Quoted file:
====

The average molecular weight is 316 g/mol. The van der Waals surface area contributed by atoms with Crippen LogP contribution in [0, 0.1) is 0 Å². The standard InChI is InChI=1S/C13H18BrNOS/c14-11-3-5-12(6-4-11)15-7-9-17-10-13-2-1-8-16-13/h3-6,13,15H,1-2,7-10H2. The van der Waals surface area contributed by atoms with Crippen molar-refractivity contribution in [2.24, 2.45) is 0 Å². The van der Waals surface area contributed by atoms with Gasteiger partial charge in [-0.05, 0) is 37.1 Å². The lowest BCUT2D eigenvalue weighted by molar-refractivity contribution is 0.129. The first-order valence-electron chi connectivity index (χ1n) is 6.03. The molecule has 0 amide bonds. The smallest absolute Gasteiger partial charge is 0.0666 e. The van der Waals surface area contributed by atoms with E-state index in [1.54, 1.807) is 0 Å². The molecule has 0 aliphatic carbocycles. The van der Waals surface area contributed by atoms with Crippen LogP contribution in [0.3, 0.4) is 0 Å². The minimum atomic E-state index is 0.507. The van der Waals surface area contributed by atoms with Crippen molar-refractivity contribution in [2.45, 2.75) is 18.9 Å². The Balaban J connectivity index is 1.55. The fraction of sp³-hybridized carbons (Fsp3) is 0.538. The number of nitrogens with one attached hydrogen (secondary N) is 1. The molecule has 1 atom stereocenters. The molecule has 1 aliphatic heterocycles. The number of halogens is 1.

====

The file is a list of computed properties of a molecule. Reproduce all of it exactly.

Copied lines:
The average molecular weight is 316 g/mol. The van der Waals surface area contributed by atoms with Crippen LogP contribution in [0, 0.1) is 0 Å². The standard InChI is InChI=1S/C13H18BrNOS/c14-11-3-5-12(6-4-11)15-7-9-17-10-13-2-1-8-16-13/h3-6,13,15H,1-2,7-10H2. The van der Waals surface area contributed by atoms with Crippen molar-refractivity contribution in [2.24, 2.45) is 0 Å². The van der Waals surface area contributed by atoms with Gasteiger partial charge in [-0.05, 0) is 37.1 Å². The lowest BCUT2D eigenvalue weighted by molar-refractivity contribution is 0.129. The first-order valence-electron chi connectivity index (χ1n) is 6.03. The molecule has 0 amide bonds. The smallest absolute Gasteiger partial charge is 0.0666 e. The van der Waals surface area contributed by atoms with E-state index in [1.54, 1.807) is 0 Å². The molecule has 0 aliphatic carbocycles. The van der Waals surface area contributed by atoms with Crippen LogP contribution in [0.3, 0.4) is 0 Å². The minimum atomic E-state index is 0.507. The van der Waals surface area contributed by atoms with Crippen molar-refractivity contribution in [2.45, 2.75) is 18.9 Å². The Balaban J connectivity index is 1.55. The fraction of sp³-hybridized carbons (Fsp3) is 0.538. The number of nitrogens with one attached hydrogen (secondary N) is 1. The molecule has 1 atom stereocenters. The molecule has 1 aliphatic heterocycles. The number of halogens is 1.